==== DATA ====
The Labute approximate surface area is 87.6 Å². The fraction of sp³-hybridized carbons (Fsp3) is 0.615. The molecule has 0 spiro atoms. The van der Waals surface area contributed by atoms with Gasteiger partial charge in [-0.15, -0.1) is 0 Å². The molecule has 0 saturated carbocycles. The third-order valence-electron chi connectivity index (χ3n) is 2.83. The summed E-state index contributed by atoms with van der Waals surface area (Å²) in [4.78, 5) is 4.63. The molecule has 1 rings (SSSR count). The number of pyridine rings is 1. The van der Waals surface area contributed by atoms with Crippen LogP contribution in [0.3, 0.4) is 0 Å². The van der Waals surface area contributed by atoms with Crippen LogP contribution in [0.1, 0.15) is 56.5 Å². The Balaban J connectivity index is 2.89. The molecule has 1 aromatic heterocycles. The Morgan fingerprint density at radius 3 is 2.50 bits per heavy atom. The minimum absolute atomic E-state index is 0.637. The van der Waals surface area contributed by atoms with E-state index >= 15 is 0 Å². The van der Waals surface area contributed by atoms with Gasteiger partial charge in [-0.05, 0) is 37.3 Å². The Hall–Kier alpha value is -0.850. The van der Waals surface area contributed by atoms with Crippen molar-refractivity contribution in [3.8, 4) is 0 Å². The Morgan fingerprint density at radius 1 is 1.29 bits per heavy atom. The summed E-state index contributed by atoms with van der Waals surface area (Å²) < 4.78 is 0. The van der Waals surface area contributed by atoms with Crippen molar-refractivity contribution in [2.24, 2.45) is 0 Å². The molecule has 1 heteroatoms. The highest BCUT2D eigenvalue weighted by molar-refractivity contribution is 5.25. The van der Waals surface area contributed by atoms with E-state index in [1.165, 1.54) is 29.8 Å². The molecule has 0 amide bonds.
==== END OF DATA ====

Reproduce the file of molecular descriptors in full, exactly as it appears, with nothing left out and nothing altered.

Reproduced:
The Labute approximate surface area is 87.6 Å². The fraction of sp³-hybridized carbons (Fsp3) is 0.615. The molecule has 0 spiro atoms. The van der Waals surface area contributed by atoms with Gasteiger partial charge in [-0.15, -0.1) is 0 Å². The molecule has 0 saturated carbocycles. The third-order valence-electron chi connectivity index (χ3n) is 2.83. The summed E-state index contributed by atoms with van der Waals surface area (Å²) in [4.78, 5) is 4.63. The molecule has 1 rings (SSSR count). The number of pyridine rings is 1. The van der Waals surface area contributed by atoms with Crippen LogP contribution in [0.3, 0.4) is 0 Å². The van der Waals surface area contributed by atoms with Crippen LogP contribution in [0.1, 0.15) is 56.5 Å². The Balaban J connectivity index is 2.89. The molecule has 1 aromatic heterocycles. The Morgan fingerprint density at radius 3 is 2.50 bits per heavy atom. The minimum absolute atomic E-state index is 0.637. The van der Waals surface area contributed by atoms with E-state index >= 15 is 0 Å². The van der Waals surface area contributed by atoms with Gasteiger partial charge in [-0.05, 0) is 37.3 Å². The Hall–Kier alpha value is -0.850. The van der Waals surface area contributed by atoms with Crippen molar-refractivity contribution in [3.8, 4) is 0 Å². The Morgan fingerprint density at radius 1 is 1.29 bits per heavy atom. The summed E-state index contributed by atoms with van der Waals surface area (Å²) < 4.78 is 0. The van der Waals surface area contributed by atoms with Crippen molar-refractivity contribution in [2.24, 2.45) is 0 Å². The molecule has 1 heteroatoms. The highest BCUT2D eigenvalue weighted by molar-refractivity contribution is 5.25. The van der Waals surface area contributed by atoms with E-state index in [1.165, 1.54) is 29.8 Å². The molecule has 0 amide bonds.